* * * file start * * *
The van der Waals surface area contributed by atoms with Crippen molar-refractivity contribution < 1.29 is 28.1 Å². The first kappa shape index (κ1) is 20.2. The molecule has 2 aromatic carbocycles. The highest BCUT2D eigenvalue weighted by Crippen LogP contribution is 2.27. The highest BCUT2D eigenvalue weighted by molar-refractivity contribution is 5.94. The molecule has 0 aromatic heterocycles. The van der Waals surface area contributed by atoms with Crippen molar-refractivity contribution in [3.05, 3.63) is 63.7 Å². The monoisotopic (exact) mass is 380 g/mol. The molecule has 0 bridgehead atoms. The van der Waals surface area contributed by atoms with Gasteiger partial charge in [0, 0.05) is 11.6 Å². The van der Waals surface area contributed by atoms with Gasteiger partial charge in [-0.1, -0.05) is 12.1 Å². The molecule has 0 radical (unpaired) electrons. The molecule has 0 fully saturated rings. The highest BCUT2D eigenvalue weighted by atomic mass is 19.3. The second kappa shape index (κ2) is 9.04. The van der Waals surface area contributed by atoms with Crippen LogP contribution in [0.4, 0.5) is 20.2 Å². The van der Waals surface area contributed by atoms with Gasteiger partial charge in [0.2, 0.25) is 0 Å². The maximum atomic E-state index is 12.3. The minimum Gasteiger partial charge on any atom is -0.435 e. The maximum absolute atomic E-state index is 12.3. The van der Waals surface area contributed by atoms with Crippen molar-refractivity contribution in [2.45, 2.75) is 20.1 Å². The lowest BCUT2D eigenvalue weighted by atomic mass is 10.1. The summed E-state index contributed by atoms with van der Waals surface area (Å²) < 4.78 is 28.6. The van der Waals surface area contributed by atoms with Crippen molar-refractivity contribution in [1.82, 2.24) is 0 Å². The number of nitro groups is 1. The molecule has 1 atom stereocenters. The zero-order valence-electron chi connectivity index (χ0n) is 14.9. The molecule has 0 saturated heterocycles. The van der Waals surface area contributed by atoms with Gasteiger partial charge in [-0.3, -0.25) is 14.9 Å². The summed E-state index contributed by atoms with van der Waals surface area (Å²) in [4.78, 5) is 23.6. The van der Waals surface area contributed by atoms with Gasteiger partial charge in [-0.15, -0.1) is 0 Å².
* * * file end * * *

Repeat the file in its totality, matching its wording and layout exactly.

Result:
The van der Waals surface area contributed by atoms with Crippen molar-refractivity contribution < 1.29 is 28.1 Å². The first kappa shape index (κ1) is 20.2. The molecule has 2 aromatic carbocycles. The highest BCUT2D eigenvalue weighted by Crippen LogP contribution is 2.27. The highest BCUT2D eigenvalue weighted by molar-refractivity contribution is 5.94. The molecule has 0 aromatic heterocycles. The van der Waals surface area contributed by atoms with Crippen molar-refractivity contribution in [3.05, 3.63) is 63.7 Å². The monoisotopic (exact) mass is 380 g/mol. The molecule has 0 bridgehead atoms. The van der Waals surface area contributed by atoms with Gasteiger partial charge in [0, 0.05) is 11.6 Å². The van der Waals surface area contributed by atoms with Gasteiger partial charge in [-0.1, -0.05) is 12.1 Å². The molecule has 0 radical (unpaired) electrons. The molecule has 0 fully saturated rings. The highest BCUT2D eigenvalue weighted by atomic mass is 19.3. The second kappa shape index (κ2) is 9.04. The van der Waals surface area contributed by atoms with Crippen LogP contribution in [0.4, 0.5) is 20.2 Å². The van der Waals surface area contributed by atoms with Gasteiger partial charge in [0.2, 0.25) is 0 Å². The maximum atomic E-state index is 12.3. The minimum Gasteiger partial charge on any atom is -0.435 e. The maximum absolute atomic E-state index is 12.3. The van der Waals surface area contributed by atoms with Crippen molar-refractivity contribution in [2.45, 2.75) is 20.1 Å². The lowest BCUT2D eigenvalue weighted by atomic mass is 10.1. The summed E-state index contributed by atoms with van der Waals surface area (Å²) < 4.78 is 28.6. The van der Waals surface area contributed by atoms with Crippen molar-refractivity contribution in [1.82, 2.24) is 0 Å². The number of nitro groups is 1. The molecule has 1 atom stereocenters. The zero-order valence-electron chi connectivity index (χ0n) is 14.9. The molecule has 0 saturated heterocycles. The van der Waals surface area contributed by atoms with Gasteiger partial charge in [-0.3, -0.25) is 14.9 Å². The summed E-state index contributed by atoms with van der Waals surface area (Å²) in [4.78, 5) is 23.6. The van der Waals surface area contributed by atoms with Gasteiger partial charge in [-0.15, -0.1) is 0 Å².